Monday, 3 November 2008

American Elections

Who's going to the adorn the chair that will more or less control the rest of the world? We just have 2 days more for the US presidential elections. At this point of time, Obama seems to have a strong lead over McCain but no one is discounting the Bradley effect. Well, what is the Bradley effect?

In 1982, Tom Bradley, the long-time mayor of Los Angeles, California, ran as the Democratic Party's candidate for Governor of California against Republican candidate George Deukmejian, who is white. Most polls in the final days before the election showed Bradley with a significant lead. Based on exit polls, a number of media outlets projected Bradley as the winner and early editions of the next day's San Francisco Chronicle featured a headline proclaiming "Bradley Win Projected." However, despite winning a majority of the votes cast on election day, Bradley narrowly lost the overall race once absentee ballots were included. Post-election research indicated that a smaller percentage of white voters actually voted for Bradley than polls had predicted, and that previously "undecided" voters had voted for Deukmejian in statistically anomalous numbers.

But Michelle Obama says that considering the Bradley effect still holds good, her husband would not have even been nominated as the democrats candidate for president. But what does America think? Whom do they think should win this Race? Mr Obama may be leading the popular vote by all opinion polls, but the US presidential election system also has its own quirks; the popular vote does not count.

Well, as we know the American political system does not decide a candidate for the white house based on the votes they garner. For instance, Al Gore had a lead of approximately 50,999,000 votes against George Bush in 2000 but Bush was elected president. Why was that? Because in US it all depends on the electoral college.

The Electoral College consists of 538 popularly elected representatives who formally select the President and Vice President of the United States. In 2008, it will make this selection on December 15. The Electoral College is an example of an indirect election.

Rather than directly voting for the President and Vice President, United States citizens cast votes for electors. Electors are technically free to vote for anyone eligible to be President, but in practice pledge to vote for specific candidates and voters cast ballots for favored presidential and vice presidential candidates by voting for correspondingly pledged electors.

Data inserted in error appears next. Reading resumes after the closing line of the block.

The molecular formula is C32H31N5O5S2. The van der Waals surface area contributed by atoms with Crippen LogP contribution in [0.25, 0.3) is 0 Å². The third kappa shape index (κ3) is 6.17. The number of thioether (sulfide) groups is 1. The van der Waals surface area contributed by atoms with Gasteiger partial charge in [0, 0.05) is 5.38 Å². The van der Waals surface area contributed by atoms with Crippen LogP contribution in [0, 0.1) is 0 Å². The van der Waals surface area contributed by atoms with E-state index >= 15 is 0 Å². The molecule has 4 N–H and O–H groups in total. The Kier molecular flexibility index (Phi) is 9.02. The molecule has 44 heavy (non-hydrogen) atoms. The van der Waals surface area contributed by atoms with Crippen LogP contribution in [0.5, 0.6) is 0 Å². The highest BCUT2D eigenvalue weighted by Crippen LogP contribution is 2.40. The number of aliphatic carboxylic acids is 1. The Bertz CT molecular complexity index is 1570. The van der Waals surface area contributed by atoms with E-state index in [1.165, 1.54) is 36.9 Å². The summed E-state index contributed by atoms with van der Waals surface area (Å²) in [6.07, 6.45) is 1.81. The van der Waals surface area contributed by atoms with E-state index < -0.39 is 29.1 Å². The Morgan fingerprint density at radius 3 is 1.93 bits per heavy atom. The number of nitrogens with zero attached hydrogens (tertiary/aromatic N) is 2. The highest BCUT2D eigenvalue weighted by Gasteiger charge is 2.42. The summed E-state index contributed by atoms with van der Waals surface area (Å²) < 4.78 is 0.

How the system works

When one votes for a presidential candidate, it is really an instruction to the delegates, or electors, in that state to cast their votes for the same candidate. So if one votes for McCain-Palin, for example, one is actually voting for an elector who will be "pledged" to vote for the Republican ticket. The candidate who wins the popular vote in a state wins all the pledged votes of the state's electors.

Each state gets a number of electors equal to its number of members in the U.S. House of Representatives plus one for each of its two U.S. Senators. The District of Columbia gets three electors. How the electors themselves are chosen is determined at the local level by State laws.

Each elector gets one vote, thus Florida gets 27 votes, Ohio 20 votes and a state such as Nevada with five electors gets five votes.The electors are bound, by law and convention, to vote for the candidate who won the popular vote in their state when they meet to elect the president. The Electoral College is based on proportional representation, so that states with bigger populations get more votes.

The state with the highest number of electors is California with 55, followed by Texas with 34 ands New York with 31.

The lowest are District of Columbia, Alaska, Delaware, Montana, Wyoming, Vermont, South Dakota and North Dakota, with three electoral votes each.

The system has its problems. One is the likelihood, though rare, of a candidate winning the popular vote but losing the election as happened with Al Gore in 2000.

Well, let's wait and see if its Obama or McCain.